# Motion/bike question

Okay here is the deal. I’m sitting on my trusty new mountain bike looking down a hill which at the bottom turns into an uphill climb exactly like the one I am getting ready to go down. Say each hill is 1500 feet in length and the grade of the hill is 30 degrees. How far would I get if I didn’t peddle my bike any and just let myself coast? Would I make it up the next hill or not? And if I don’t make it up the hill how far do I go and what is the top speed attained? For easiness’s sake let’s say the person weighs 180lbs. If I’m leaving out any other pertinent info I’m horribly sorry this has just been bugging me.

Some things you are leaving out:

A standard mountain bike has rather wide tires with deep tread. The friction that builds up on pavement at any decent cruising speed effectively prevents you from using a mountain bike for speed & distance riding. I do not believe you will get very far at all up that next hill.

I am used to a racing bike with very narrow & smooth tires, where I can get upwards of 40 mph downhill (I might be able to go faster, but my self preservation instincts kick in around 40-45 mph and I start to squeeze the brakes). One time I got on a mountain bike and nearly died trying to get any speed out of it. The grip on the pavement was so bad it felt like the brakes were rubbing.

Considering the influence of friction, I don’t know if it’s even possible to do the mechanical analysis you’re asking for.

Perhaps it would be easier to put it this way…

If there were no friction, and you didn’t pedal at all once you got going, then you would get up the 2nd hill exactly as high as you started from. That would happen regardless of your weight or the angle of slope. (This is analogous to a skateboarding tube, low friction there.)

Every bit of additional friction means you will get that much less up that second hill.

So your question becomes how to quantify the amount of friction, which is just about impossible to do. The path materials, the air density, the tires, moisture in the air, everything contributes.

Anything under your control that affects friction will affect the final result. Thus At’s points – thinner tires mean less friction, and so on.

IF you got to the top of the second hill, what you would have would be a perpeputal motion machine, which we know isn’t allowed. The factors that prevent you converting all your potential energy (at the top of the first hill) into kinetic energy (at the bottom of the hill) and back into an equivalent amount of potential energy (at the top of the second hill) are 1) friction of the tires on the ground, 2) wind resistance, and 3) friction in the wheel bearings. If you can determine values for these factors, you should be able to calculate how far up the hill you’ll get.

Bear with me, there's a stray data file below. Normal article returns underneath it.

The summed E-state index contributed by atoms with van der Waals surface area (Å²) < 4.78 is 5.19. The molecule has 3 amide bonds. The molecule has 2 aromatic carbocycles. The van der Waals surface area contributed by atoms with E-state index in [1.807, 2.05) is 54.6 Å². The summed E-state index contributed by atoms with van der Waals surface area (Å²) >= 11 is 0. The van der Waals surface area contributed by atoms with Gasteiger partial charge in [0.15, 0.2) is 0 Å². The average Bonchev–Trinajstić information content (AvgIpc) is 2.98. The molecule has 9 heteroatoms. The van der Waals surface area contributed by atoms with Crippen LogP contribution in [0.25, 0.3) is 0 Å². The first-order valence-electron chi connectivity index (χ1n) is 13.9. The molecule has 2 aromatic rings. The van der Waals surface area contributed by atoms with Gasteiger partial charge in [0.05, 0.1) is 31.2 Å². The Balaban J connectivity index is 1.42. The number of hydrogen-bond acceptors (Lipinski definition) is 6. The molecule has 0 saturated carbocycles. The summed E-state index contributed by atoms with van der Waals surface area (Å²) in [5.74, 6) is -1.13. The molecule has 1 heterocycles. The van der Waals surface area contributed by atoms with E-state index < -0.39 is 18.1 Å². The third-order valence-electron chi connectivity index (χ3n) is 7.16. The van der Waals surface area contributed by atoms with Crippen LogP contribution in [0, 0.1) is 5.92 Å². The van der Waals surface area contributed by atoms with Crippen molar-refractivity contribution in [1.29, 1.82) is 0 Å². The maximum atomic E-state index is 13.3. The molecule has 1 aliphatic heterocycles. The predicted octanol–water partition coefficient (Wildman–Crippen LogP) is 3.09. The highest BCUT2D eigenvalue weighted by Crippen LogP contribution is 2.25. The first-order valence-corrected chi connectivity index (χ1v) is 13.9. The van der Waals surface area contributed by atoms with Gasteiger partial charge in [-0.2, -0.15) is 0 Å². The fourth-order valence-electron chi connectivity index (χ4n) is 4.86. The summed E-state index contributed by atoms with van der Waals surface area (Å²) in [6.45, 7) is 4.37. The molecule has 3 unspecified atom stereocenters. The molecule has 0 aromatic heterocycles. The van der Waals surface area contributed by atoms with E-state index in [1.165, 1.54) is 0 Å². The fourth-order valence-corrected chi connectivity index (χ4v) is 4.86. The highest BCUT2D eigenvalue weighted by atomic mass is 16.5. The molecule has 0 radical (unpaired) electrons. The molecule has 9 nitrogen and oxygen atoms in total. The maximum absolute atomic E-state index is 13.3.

Wind resistance = Friction.

It’s all friction in different forms.

What’s so special about wheel bearings? As opposed to friciton from your bum bouncing on the seat, or foot contact with the peddles, or chains over the gears…

The speed you would attain at such a gradient would be sure to cause aerodynamic drag.

You would get partly up the hill but not all that far.

Beyond friction, there’s another “loss” many don’t tend to think about…this problem involves translation of the bike AND rotation of the tires.

Some of your potential energy (at the start) goes into overcoming the inertia (I) of the tires. In other words, the tires want to stay at rest and are opposed to rotation…regardless of friction. It takes a torque (T) to overcome the tires’ resistance to turning - just as any mass (m) requires a force (F) to overcome its resistance to being set into motion. Work must be performed to create the torque (T), and this energy is not converted back to potential energy at the end of the trip.

This is why a larger wheel is harder to start (or stop) turning as opposed to a smaller wheel - even if they were built to have the exact same mass (m), the inertia (I) is directly related to wheel diameter.

I’m a little rusty, but this is the rough story without sharpening our pencils…

• Jinx

Jinx, if there were no friction, the tires wouldn’t have to rotate, the bike could just slide down and up the hills. You could ride a transam on cement blocks up and down the hills, and it’d be the same. There’s no need for the tires to turn (OK, they’d have to rotate 60 degrees or so to keep the bike aligned properly).

I gotta go with: You won’t go up the second hill as high as you started, and you can’t mathematically quantify any further than that without going insane.